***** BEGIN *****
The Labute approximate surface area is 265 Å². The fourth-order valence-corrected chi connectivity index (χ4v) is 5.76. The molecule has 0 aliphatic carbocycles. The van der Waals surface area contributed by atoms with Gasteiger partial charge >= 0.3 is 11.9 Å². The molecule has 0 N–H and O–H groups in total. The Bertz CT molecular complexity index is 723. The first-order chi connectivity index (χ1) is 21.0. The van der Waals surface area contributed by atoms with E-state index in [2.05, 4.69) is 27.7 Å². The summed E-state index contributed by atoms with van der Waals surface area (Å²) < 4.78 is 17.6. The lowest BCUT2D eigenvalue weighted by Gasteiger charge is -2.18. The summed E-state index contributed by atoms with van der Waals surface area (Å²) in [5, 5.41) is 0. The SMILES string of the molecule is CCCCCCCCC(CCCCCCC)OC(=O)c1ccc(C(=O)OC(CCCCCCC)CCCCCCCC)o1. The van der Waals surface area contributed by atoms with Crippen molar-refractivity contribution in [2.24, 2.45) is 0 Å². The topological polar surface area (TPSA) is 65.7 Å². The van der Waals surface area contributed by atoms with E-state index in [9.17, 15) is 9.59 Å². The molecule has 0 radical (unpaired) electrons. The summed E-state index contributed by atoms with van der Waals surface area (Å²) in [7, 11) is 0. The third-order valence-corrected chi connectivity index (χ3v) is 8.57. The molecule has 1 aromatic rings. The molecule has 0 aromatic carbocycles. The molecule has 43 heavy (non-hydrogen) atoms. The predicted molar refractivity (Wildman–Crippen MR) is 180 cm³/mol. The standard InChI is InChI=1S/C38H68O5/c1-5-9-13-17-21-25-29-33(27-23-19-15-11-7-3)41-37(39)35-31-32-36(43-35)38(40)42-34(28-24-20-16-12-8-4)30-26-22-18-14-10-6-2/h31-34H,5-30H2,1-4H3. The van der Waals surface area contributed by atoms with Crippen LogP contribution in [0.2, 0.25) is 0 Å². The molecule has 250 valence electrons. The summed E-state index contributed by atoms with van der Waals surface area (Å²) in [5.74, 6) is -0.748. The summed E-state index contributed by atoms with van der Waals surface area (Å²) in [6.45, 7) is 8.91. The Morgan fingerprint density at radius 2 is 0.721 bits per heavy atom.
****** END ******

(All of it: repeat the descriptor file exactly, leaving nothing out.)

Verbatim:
The Labute approximate surface area is 265 Å². The fourth-order valence-corrected chi connectivity index (χ4v) is 5.76. The molecule has 0 aliphatic carbocycles. The van der Waals surface area contributed by atoms with Gasteiger partial charge >= 0.3 is 11.9 Å². The molecule has 0 N–H and O–H groups in total. The Bertz CT molecular complexity index is 723. The first-order chi connectivity index (χ1) is 21.0. The van der Waals surface area contributed by atoms with E-state index in [2.05, 4.69) is 27.7 Å². The summed E-state index contributed by atoms with van der Waals surface area (Å²) < 4.78 is 17.6. The lowest BCUT2D eigenvalue weighted by Gasteiger charge is -2.18. The summed E-state index contributed by atoms with van der Waals surface area (Å²) in [5, 5.41) is 0. The SMILES string of the molecule is CCCCCCCCC(CCCCCCC)OC(=O)c1ccc(C(=O)OC(CCCCCCC)CCCCCCCC)o1. The van der Waals surface area contributed by atoms with Crippen molar-refractivity contribution in [2.24, 2.45) is 0 Å². The topological polar surface area (TPSA) is 65.7 Å². The van der Waals surface area contributed by atoms with E-state index in [9.17, 15) is 9.59 Å². The molecule has 0 radical (unpaired) electrons. The summed E-state index contributed by atoms with van der Waals surface area (Å²) in [7, 11) is 0. The third-order valence-corrected chi connectivity index (χ3v) is 8.57. The molecule has 1 aromatic rings. The molecule has 0 aromatic carbocycles. The molecule has 43 heavy (non-hydrogen) atoms. The predicted molar refractivity (Wildman–Crippen MR) is 180 cm³/mol. The standard InChI is InChI=1S/C38H68O5/c1-5-9-13-17-21-25-29-33(27-23-19-15-11-7-3)41-37(39)35-31-32-36(43-35)38(40)42-34(28-24-20-16-12-8-4)30-26-22-18-14-10-6-2/h31-34H,5-30H2,1-4H3. The van der Waals surface area contributed by atoms with Crippen LogP contribution in [0.2, 0.25) is 0 Å². The molecule has 250 valence electrons. The summed E-state index contributed by atoms with van der Waals surface area (Å²) in [5.74, 6) is -0.748. The summed E-state index contributed by atoms with van der Waals surface area (Å²) in [6.45, 7) is 8.91. The Morgan fingerprint density at radius 2 is 0.721 bits per heavy atom.